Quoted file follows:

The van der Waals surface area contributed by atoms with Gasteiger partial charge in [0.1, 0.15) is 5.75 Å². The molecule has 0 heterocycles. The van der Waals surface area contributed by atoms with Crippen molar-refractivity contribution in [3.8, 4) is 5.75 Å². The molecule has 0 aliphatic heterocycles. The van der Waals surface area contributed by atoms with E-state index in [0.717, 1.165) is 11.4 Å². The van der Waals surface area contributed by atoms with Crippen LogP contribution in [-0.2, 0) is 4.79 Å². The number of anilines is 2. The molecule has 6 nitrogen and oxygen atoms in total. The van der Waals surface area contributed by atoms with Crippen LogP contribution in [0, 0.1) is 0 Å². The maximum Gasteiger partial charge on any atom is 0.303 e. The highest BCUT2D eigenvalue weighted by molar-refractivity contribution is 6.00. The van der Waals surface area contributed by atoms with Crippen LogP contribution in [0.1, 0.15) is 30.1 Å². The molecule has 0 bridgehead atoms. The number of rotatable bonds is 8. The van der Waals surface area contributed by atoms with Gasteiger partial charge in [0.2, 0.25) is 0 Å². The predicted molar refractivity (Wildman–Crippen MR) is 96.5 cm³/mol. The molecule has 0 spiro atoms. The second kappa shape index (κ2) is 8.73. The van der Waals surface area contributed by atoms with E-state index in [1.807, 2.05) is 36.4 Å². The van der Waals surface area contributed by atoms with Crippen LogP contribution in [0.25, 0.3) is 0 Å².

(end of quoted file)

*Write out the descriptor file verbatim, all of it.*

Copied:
The van der Waals surface area contributed by atoms with Gasteiger partial charge in [0.1, 0.15) is 5.75 Å². The molecule has 0 heterocycles. The van der Waals surface area contributed by atoms with Crippen molar-refractivity contribution in [3.8, 4) is 5.75 Å². The molecule has 0 aliphatic heterocycles. The van der Waals surface area contributed by atoms with E-state index in [0.717, 1.165) is 11.4 Å². The van der Waals surface area contributed by atoms with Crippen LogP contribution in [-0.2, 0) is 4.79 Å². The number of anilines is 2. The molecule has 6 nitrogen and oxygen atoms in total. The van der Waals surface area contributed by atoms with Crippen LogP contribution in [0, 0.1) is 0 Å². The maximum Gasteiger partial charge on any atom is 0.303 e. The highest BCUT2D eigenvalue weighted by molar-refractivity contribution is 6.00. The van der Waals surface area contributed by atoms with Crippen LogP contribution in [0.1, 0.15) is 30.1 Å². The molecule has 0 bridgehead atoms. The number of rotatable bonds is 8. The van der Waals surface area contributed by atoms with Gasteiger partial charge in [0.2, 0.25) is 0 Å². The predicted molar refractivity (Wildman–Crippen MR) is 96.5 cm³/mol. The molecule has 0 spiro atoms. The second kappa shape index (κ2) is 8.73. The van der Waals surface area contributed by atoms with E-state index in [1.807, 2.05) is 36.4 Å². The van der Waals surface area contributed by atoms with Crippen LogP contribution in [0.25, 0.3) is 0 Å².